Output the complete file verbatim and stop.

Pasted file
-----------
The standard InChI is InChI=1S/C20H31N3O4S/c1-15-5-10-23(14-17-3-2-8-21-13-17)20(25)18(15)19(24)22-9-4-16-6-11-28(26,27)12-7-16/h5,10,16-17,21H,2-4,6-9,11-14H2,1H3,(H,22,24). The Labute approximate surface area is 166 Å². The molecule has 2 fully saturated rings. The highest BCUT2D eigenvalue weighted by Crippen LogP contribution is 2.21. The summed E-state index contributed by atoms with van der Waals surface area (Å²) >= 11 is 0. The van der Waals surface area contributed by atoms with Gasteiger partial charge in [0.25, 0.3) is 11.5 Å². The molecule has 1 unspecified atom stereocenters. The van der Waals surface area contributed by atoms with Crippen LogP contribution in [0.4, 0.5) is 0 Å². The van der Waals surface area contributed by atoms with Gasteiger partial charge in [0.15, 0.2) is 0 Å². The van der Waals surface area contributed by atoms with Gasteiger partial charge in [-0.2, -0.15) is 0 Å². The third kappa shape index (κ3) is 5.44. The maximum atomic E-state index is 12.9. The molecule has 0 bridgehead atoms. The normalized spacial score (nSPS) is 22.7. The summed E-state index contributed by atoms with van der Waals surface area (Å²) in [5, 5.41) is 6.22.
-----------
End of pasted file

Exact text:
The standard InChI is InChI=1S/C20H31N3O4S/c1-15-5-10-23(14-17-3-2-8-21-13-17)20(25)18(15)19(24)22-9-4-16-6-11-28(26,27)12-7-16/h5,10,16-17,21H,2-4,6-9,11-14H2,1H3,(H,22,24). The Labute approximate surface area is 166 Å². The molecule has 2 fully saturated rings. The highest BCUT2D eigenvalue weighted by Crippen LogP contribution is 2.21. The summed E-state index contributed by atoms with van der Waals surface area (Å²) >= 11 is 0. The van der Waals surface area contributed by atoms with Gasteiger partial charge in [0.25, 0.3) is 11.5 Å². The molecule has 1 unspecified atom stereocenters. The van der Waals surface area contributed by atoms with Crippen LogP contribution in [0.4, 0.5) is 0 Å². The van der Waals surface area contributed by atoms with Gasteiger partial charge in [0.15, 0.2) is 0 Å². The van der Waals surface area contributed by atoms with Gasteiger partial charge in [-0.2, -0.15) is 0 Å². The third kappa shape index (κ3) is 5.44. The maximum atomic E-state index is 12.9. The molecule has 0 bridgehead atoms. The normalized spacial score (nSPS) is 22.7. The summed E-state index contributed by atoms with van der Waals surface area (Å²) in [5, 5.41) is 6.22.